DNA Testing

Discovering your DNA Family

A Practical Guide to Finding your Family using Ancestry DNA

Working with DNA is like a jigsaw puzzle.  If you were building a jigsaw of a beautiful tropical beach you would need a methodical approach.

Follow the links within each section for further guidance, or
view all the free DNA resources here.

Divide your Matches into Groups
  • Add notes to help you remember what you’ve discovered about each match.
  • Identify matches from your known family to separate Maternal/Paternal matches (if possible).
  • Identify groups of Shared Matches and create/apply Ancestry Colour Coded Groups – see here.
Look for patterns within each Shared Match Group
  • Try to find “Significant Ancestors” (ancestors who appear in several trees within a group).
  • People who are your matches’ ancestors they are likely to be your ancestors too – or should lead you in the direction of your Direct Line Ancestors.
  • If you can’t find Significant Ancestors, look for other patterns – eg, surnames or locations.
Build your Research Tree
  • Recreate the trees of your matches within your Research Tree.  Use your Research Tree to work out how your matches are related to each other and who they share as common ancestors. 
  • See here for instructions on creating Floating Branches and here for some tips and tricks on managing your Research Tree.
  • If you have matches who do not have a tree (or have a very small tree), build it for them.  See here for ways to work out who your matches are, so you can research their family history.
  • If you’ve copied a match’s tree and it doesn’t make sense there could be errors in the tree you’ve built/copied, or perhaps the paper records are concealing an adoption or misattributed parent(s).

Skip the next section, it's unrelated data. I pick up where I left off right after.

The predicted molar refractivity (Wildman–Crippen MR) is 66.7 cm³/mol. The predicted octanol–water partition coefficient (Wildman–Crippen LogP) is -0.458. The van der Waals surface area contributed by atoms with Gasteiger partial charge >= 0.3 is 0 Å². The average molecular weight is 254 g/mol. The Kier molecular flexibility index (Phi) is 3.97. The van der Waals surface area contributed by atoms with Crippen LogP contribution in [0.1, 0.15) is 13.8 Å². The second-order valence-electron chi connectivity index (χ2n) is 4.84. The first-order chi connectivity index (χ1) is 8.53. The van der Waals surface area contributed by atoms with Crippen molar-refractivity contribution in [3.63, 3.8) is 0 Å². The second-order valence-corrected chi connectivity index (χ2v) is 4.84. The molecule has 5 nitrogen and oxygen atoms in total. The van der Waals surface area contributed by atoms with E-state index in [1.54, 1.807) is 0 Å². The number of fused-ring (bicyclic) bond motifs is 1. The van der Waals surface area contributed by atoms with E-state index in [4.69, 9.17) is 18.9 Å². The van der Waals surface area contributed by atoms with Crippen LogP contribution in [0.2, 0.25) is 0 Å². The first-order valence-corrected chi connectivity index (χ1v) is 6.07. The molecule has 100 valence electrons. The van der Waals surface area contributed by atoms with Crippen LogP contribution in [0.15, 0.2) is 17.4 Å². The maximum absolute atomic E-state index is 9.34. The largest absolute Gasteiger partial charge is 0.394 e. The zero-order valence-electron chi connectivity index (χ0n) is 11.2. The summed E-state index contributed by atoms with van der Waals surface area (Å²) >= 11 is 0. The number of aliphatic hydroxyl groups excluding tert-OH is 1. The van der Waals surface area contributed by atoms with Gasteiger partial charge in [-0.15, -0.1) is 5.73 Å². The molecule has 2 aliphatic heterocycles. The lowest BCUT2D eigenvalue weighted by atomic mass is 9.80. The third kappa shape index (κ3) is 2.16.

Connect the Floating Branches
  • In a simple world, someone from one Shared Match Group would marry someone from another.  One of their children would go on to marry someone from another group and “all” you need to do is move through the generations, connecting the Floating Branches until you reach your parents.
  • Making the final connection can be the hardest step – getting stuck at the “which brother is my Father?” stage is not unusual.  You may need to persuade relatives to test to reach a conclusion.

You can view/save a pdf of this post here:

Ancestry, Genetic Genealogy

Working with your Ancestry DNA Match list

Ancestry DNA Match List

Ancestry’s DNA match list, and the trees created by your matches, are the starting point for discovering your own DNA family.  

It can be difficult to know where to start when you’re offered so much information at once.  Today’s information sheet guides you through the  information available within your match results.  It also shows you how to use the tools available for searching, sorting and filtering. 

You can find the new information sheet here: 
Working with your Ancestry DNA match list

Click here to see all the free information sheets currently available.

Ancestry, DNA Testing, Genetic Genealogy

Adding Notes to your Ancestry DNA Matches

Feb 2019:  Ancestry’s site update means that most Chrome Extensions no longer function.  MedBetterDNA does still work on the “old” style pages, so is still worth installing.

You can find updated guides to using Notes here and here.

This year a few new tools and ideas have become available in the world of Genetic Genealogy.

One of my favourites has been the MedBetterDNA extension for the Chrome browser which (amongst other things) lets you view any notes you’ve added to your Ancestry DNA matches on the main match list – no need to keep clicking icons or opening/closing matches, the notes are just there, in front of you.  🙂

Combining MedBetterDNA with the idea of adding text emojis to the notes (eg, 🌺 🔵 💜) is an approach that can make it so much easier to get an overview of your match list and see at a glance any potential patterns/similarities between them.

You can find (the now out of date!) information sheet about using the MedBetterDNA extension, text emojis and Ancestry Notes together here: Adding Notes to your Ancestry DNA Matches

The updated version can be found here.

Click here to see all the information sheets currently available.

This is my first post since the new GDPR regulations came into force, so there have been a few tweaks to keep  the site in line with current requirements.  You may find you need to re-confirm your consent to cookies, the privacy policy can be found here and the site now has a SSL certificate so has a web address starting “https://…”